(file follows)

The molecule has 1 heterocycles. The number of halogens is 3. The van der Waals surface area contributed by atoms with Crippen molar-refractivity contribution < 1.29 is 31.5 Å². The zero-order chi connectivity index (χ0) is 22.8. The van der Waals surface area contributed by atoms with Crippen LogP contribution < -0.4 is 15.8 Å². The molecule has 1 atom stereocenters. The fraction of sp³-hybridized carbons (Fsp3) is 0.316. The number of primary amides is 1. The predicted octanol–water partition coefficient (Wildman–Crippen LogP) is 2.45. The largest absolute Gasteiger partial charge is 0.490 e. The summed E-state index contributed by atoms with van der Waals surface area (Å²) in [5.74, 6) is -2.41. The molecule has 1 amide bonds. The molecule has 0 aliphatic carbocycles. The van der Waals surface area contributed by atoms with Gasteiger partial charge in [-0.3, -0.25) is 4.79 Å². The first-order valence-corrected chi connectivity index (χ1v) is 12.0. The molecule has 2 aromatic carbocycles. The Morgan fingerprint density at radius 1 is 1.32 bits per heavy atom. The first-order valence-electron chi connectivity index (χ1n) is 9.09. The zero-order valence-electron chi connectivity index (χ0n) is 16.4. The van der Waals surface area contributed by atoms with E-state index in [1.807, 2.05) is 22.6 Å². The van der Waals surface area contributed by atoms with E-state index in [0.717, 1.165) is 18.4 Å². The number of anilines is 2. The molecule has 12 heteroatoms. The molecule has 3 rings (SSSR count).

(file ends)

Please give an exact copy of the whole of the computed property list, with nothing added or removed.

The molecule has 1 heterocycles. The number of halogens is 3. The van der Waals surface area contributed by atoms with Crippen molar-refractivity contribution < 1.29 is 31.5 Å². The zero-order chi connectivity index (χ0) is 22.8. The van der Waals surface area contributed by atoms with Crippen LogP contribution < -0.4 is 15.8 Å². The molecule has 1 atom stereocenters. The fraction of sp³-hybridized carbons (Fsp3) is 0.316. The number of primary amides is 1. The predicted octanol–water partition coefficient (Wildman–Crippen LogP) is 2.45. The largest absolute Gasteiger partial charge is 0.490 e. The summed E-state index contributed by atoms with van der Waals surface area (Å²) in [5.74, 6) is -2.41. The molecule has 1 amide bonds. The molecule has 0 aliphatic carbocycles. The van der Waals surface area contributed by atoms with Gasteiger partial charge in [-0.3, -0.25) is 4.79 Å². The first-order valence-corrected chi connectivity index (χ1v) is 12.0. The molecule has 2 aromatic carbocycles. The Morgan fingerprint density at radius 1 is 1.32 bits per heavy atom. The first-order valence-electron chi connectivity index (χ1n) is 9.09. The zero-order valence-electron chi connectivity index (χ0n) is 16.4. The van der Waals surface area contributed by atoms with E-state index in [1.807, 2.05) is 22.6 Å². The van der Waals surface area contributed by atoms with E-state index in [0.717, 1.165) is 18.4 Å². The number of anilines is 2. The molecule has 12 heteroatoms. The molecule has 3 rings (SSSR count).